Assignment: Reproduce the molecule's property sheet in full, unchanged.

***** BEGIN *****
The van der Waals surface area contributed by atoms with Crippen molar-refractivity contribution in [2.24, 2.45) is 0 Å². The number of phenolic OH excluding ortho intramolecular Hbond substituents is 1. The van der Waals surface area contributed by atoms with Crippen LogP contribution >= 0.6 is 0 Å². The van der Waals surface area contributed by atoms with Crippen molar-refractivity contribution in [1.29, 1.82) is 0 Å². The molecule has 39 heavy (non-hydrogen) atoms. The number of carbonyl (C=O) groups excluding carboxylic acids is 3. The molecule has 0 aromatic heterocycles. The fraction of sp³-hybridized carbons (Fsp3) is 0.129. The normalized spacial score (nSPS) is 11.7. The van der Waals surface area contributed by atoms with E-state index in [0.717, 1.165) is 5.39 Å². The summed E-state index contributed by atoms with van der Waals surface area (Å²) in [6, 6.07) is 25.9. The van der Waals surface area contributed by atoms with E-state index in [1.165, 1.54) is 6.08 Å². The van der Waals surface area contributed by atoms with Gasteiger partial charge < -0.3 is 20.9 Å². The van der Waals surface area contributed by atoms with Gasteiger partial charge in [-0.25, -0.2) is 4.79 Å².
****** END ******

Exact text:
The van der Waals surface area contributed by atoms with Crippen molar-refractivity contribution in [2.24, 2.45) is 0 Å². The number of phenolic OH excluding ortho intramolecular Hbond substituents is 1. The van der Waals surface area contributed by atoms with Crippen LogP contribution >= 0.6 is 0 Å². The van der Waals surface area contributed by atoms with Crippen molar-refractivity contribution in [1.29, 1.82) is 0 Å². The molecule has 39 heavy (non-hydrogen) atoms. The number of carbonyl (C=O) groups excluding carboxylic acids is 3. The molecule has 0 aromatic heterocycles. The fraction of sp³-hybridized carbons (Fsp3) is 0.129. The normalized spacial score (nSPS) is 11.7. The van der Waals surface area contributed by atoms with E-state index in [0.717, 1.165) is 5.39 Å². The summed E-state index contributed by atoms with van der Waals surface area (Å²) in [6, 6.07) is 25.9. The van der Waals surface area contributed by atoms with E-state index in [1.165, 1.54) is 6.08 Å². The van der Waals surface area contributed by atoms with Gasteiger partial charge < -0.3 is 20.9 Å². The van der Waals surface area contributed by atoms with Gasteiger partial charge in [-0.25, -0.2) is 4.79 Å².